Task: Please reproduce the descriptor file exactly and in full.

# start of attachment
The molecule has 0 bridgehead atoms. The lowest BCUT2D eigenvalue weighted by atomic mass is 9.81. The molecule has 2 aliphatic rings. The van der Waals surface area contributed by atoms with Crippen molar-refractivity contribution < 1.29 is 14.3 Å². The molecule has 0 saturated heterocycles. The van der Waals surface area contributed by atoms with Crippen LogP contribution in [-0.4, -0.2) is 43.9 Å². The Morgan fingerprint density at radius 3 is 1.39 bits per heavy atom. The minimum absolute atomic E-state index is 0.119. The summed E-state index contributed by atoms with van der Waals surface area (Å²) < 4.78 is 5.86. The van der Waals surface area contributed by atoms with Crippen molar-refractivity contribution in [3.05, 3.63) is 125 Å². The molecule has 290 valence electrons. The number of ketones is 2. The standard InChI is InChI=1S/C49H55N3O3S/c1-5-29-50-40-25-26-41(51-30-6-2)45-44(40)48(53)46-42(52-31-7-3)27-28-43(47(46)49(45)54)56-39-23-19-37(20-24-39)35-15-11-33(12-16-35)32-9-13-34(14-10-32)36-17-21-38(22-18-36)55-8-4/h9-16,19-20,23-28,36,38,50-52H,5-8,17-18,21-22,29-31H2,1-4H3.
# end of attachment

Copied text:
The molecule has 0 bridgehead atoms. The lowest BCUT2D eigenvalue weighted by atomic mass is 9.81. The molecule has 2 aliphatic rings. The van der Waals surface area contributed by atoms with Crippen molar-refractivity contribution < 1.29 is 14.3 Å². The molecule has 0 saturated heterocycles. The van der Waals surface area contributed by atoms with Crippen LogP contribution in [-0.4, -0.2) is 43.9 Å². The Morgan fingerprint density at radius 3 is 1.39 bits per heavy atom. The minimum absolute atomic E-state index is 0.119. The summed E-state index contributed by atoms with van der Waals surface area (Å²) < 4.78 is 5.86. The van der Waals surface area contributed by atoms with Crippen molar-refractivity contribution in [3.05, 3.63) is 125 Å². The molecule has 290 valence electrons. The number of ketones is 2. The standard InChI is InChI=1S/C49H55N3O3S/c1-5-29-50-40-25-26-41(51-30-6-2)45-44(40)48(53)46-42(52-31-7-3)27-28-43(47(46)49(45)54)56-39-23-19-37(20-24-39)35-15-11-33(12-16-35)32-9-13-34(14-10-32)36-17-21-38(22-18-36)55-8-4/h9-16,19-20,23-28,36,38,50-52H,5-8,17-18,21-22,29-31H2,1-4H3.